Spoon into the prepared tin and bake for thirty minutes. Five minutes before this time is up melt the 30g butter with the 25g dark brown sugar and mix in the flaked almonds. Spread over the top of the cake and bake for a further fifteen to twenty minutes until springy to the touch. Cool in the tin or serve warm, but not hot.

Ginger ice cream is good with this or double cream.

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It’s quite handy to have the odd recipe up your sleeve that looks a lot more complicated than it actually is. This is just one of those and has the added advantage of being made with filo pastry, always handy to have in the freezer and is one the few ingredients that you can actually defrost and re-freeze without dire consequences.

I love this pea and pumpkin seed pesto and it is what makes this tart, arguably a loose version of a spanakopita rather special. Frozen peas are perfect for this and I use a supermarket own petit pois which are lovely and tender without breaking the bank. The pesto provides a soft and highly flavoursome blanket on which to stack your medley of veg and tangy upper layer of sharp feta cheese. A great lunch dish and one that you could easily make the day before and just pop into the oven when you are ready. I’m using a mix of leeks, fennel, chard and spinach here but you could layer up roasted butternut and sweet potato as well. Die hard meat eaters could add in some left over roast chicken.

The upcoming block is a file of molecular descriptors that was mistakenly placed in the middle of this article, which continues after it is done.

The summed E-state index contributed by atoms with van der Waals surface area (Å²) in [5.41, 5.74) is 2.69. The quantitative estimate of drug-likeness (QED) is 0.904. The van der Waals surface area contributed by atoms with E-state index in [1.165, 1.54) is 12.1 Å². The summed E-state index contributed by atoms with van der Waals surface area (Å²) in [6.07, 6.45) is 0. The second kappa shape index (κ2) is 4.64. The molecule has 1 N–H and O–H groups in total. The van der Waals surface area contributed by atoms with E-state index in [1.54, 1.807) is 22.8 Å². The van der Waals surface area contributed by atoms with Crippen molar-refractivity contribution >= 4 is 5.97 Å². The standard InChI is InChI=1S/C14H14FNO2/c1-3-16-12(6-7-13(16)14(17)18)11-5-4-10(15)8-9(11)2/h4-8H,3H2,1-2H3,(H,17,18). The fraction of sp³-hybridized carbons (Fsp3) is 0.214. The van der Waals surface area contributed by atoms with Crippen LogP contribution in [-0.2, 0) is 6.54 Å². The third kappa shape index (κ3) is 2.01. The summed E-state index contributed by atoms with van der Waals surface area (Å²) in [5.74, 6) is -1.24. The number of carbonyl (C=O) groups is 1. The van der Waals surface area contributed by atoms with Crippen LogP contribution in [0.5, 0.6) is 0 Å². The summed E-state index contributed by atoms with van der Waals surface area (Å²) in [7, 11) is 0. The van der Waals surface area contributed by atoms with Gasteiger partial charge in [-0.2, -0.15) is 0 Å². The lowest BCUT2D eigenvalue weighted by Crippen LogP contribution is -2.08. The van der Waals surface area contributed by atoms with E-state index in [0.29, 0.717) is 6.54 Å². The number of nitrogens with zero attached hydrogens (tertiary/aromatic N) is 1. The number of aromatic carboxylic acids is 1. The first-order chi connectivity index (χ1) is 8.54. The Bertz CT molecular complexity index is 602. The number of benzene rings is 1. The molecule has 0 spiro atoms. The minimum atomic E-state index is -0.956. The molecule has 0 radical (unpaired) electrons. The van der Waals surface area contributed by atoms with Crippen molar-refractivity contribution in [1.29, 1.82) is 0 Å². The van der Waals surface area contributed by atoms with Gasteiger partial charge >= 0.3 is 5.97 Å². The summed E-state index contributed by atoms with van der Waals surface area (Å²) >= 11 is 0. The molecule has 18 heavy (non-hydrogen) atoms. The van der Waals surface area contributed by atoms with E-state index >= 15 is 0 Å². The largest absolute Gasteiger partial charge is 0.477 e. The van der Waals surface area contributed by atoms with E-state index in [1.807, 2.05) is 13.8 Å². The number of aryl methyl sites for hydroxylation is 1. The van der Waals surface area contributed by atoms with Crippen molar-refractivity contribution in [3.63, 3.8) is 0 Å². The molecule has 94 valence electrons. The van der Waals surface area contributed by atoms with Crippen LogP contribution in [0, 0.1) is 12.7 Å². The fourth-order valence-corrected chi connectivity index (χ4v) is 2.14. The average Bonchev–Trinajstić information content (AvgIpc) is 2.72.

SERVES FOUR

for the pesto:

250g frozen petit pois peas
10g basil leaves
5g fresh mint leaves
3 tablespoons rapeseed or olive oil
1 – 2 teaspoons sea salt
Black pepper
25g parmesan cheese, finely grated
25g toasted pumpkin seeds
Squeeze of lemon juice

Cook the peas in boiling salted water, drain and refresh under cold running water.

Put the well drained peas into a food processor and add the herbs, oil and one teaspoon of sea salt. Blitz until blended and then add the parmesan and pumpkin seeds with a good grinding of black pepper. Check the seasoning and add more salt if you think it needs it.

FOR THE TART

The pesto
2 large leeks, sliced finely into half moons
1 small bulb fennel or 1/2 large, core removed and finely sliced
1 or 2 cloves garlic, crushed
1 large handful of fresh spinach
4 stalks and leaves of swiss chard, sliced
1 tablespoon finely chopped chives
1 tablespoon rapeseed oil,
Sea salt and black pepper
1 pack filo pastry
25g butter, melted
125g feta cheese, chopped
Sumac

One fluted tin, about 22cm diameter and 3cm deep.

Wilt the spinach and squeeze out any excess water. Put the leeks, garlic and fennel into a saucepan with the oil and cook until tender. Add the chard and cook for a few more minutes, seasoning with salt and pepper. Add the chives and spinach and stir together.

Take a sheet of filo and brush all over with the butter. Use to line the tin, letting the sides of the filo hang over the sides. Do the same with a second sheet and then spread your pesto over the base. Top with the vegetables and then scatter the feta over the top. Fold the filo over to start to cover the top of the pie and brush with more butter. Take a final sheet of pastry and cut into four. Brush each piece with butter and the scrumple each up and sit on top of the pie, covering the centre. Give it all a final brush with any remaining butter, dust the whole thing with sumac and bake for about half an hour until golden brown all over. Serve hot or warm with a green salad and crusty bread.